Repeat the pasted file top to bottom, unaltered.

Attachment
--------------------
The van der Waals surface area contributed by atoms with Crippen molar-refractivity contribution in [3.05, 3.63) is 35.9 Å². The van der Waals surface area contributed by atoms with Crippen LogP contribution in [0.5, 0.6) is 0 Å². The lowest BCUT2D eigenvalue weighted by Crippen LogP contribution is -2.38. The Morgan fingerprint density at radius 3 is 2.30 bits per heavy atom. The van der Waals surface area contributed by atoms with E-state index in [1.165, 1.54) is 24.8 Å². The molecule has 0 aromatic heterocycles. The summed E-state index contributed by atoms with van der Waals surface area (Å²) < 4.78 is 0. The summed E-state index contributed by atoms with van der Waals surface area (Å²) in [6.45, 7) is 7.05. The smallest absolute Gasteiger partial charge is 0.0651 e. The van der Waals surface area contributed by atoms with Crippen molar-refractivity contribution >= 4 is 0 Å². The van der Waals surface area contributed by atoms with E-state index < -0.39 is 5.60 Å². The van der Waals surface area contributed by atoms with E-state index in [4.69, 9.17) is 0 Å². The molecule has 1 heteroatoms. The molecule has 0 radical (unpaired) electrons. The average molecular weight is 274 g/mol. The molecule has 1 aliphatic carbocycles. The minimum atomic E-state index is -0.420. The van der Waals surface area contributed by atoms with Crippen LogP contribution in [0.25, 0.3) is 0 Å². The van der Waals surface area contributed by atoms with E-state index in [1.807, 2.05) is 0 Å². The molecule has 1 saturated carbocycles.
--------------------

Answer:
The van der Waals surface area contributed by atoms with Crippen molar-refractivity contribution in [3.05, 3.63) is 35.9 Å². The van der Waals surface area contributed by atoms with Crippen LogP contribution in [0.5, 0.6) is 0 Å². The lowest BCUT2D eigenvalue weighted by Crippen LogP contribution is -2.38. The Morgan fingerprint density at radius 3 is 2.30 bits per heavy atom. The van der Waals surface area contributed by atoms with E-state index in [1.165, 1.54) is 24.8 Å². The molecule has 0 aromatic heterocycles. The summed E-state index contributed by atoms with van der Waals surface area (Å²) < 4.78 is 0. The summed E-state index contributed by atoms with van der Waals surface area (Å²) in [6.45, 7) is 7.05. The smallest absolute Gasteiger partial charge is 0.0651 e. The van der Waals surface area contributed by atoms with Crippen molar-refractivity contribution >= 4 is 0 Å². The van der Waals surface area contributed by atoms with E-state index < -0.39 is 5.60 Å². The van der Waals surface area contributed by atoms with E-state index in [4.69, 9.17) is 0 Å². The molecule has 1 heteroatoms. The molecule has 0 radical (unpaired) electrons. The average molecular weight is 274 g/mol. The molecule has 1 aliphatic carbocycles. The minimum atomic E-state index is -0.420. The van der Waals surface area contributed by atoms with Crippen LogP contribution in [0.25, 0.3) is 0 Å². The van der Waals surface area contributed by atoms with E-state index in [1.807, 2.05) is 0 Å². The molecule has 1 saturated carbocycles.